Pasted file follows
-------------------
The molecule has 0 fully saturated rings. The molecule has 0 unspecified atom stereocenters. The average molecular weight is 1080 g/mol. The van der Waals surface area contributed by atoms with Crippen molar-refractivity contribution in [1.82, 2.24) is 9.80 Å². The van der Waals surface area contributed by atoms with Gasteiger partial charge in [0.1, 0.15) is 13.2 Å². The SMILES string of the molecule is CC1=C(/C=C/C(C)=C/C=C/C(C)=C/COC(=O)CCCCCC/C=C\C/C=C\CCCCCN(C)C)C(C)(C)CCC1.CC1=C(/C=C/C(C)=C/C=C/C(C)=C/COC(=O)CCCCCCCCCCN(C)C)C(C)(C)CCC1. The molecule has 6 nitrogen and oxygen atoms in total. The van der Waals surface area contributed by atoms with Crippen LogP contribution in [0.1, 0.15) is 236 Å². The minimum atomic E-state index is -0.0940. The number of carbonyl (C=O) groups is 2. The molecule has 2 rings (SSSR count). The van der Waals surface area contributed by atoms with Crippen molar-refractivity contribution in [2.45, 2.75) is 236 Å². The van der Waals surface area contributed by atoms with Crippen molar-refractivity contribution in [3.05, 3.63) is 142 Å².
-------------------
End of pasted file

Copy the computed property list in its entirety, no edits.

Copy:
The molecule has 0 fully saturated rings. The molecule has 0 unspecified atom stereocenters. The average molecular weight is 1080 g/mol. The van der Waals surface area contributed by atoms with Crippen molar-refractivity contribution in [1.82, 2.24) is 9.80 Å². The van der Waals surface area contributed by atoms with Gasteiger partial charge in [0.1, 0.15) is 13.2 Å². The SMILES string of the molecule is CC1=C(/C=C/C(C)=C/C=C/C(C)=C/COC(=O)CCCCCC/C=C\C/C=C\CCCCCN(C)C)C(C)(C)CCC1.CC1=C(/C=C/C(C)=C/C=C/C(C)=C/COC(=O)CCCCCCCCCCN(C)C)C(C)(C)CCC1. The molecule has 6 nitrogen and oxygen atoms in total. The van der Waals surface area contributed by atoms with Crippen LogP contribution in [0.1, 0.15) is 236 Å². The minimum atomic E-state index is -0.0940. The number of carbonyl (C=O) groups is 2. The molecule has 2 rings (SSSR count). The van der Waals surface area contributed by atoms with Crippen molar-refractivity contribution in [2.45, 2.75) is 236 Å². The van der Waals surface area contributed by atoms with Crippen molar-refractivity contribution in [3.05, 3.63) is 142 Å².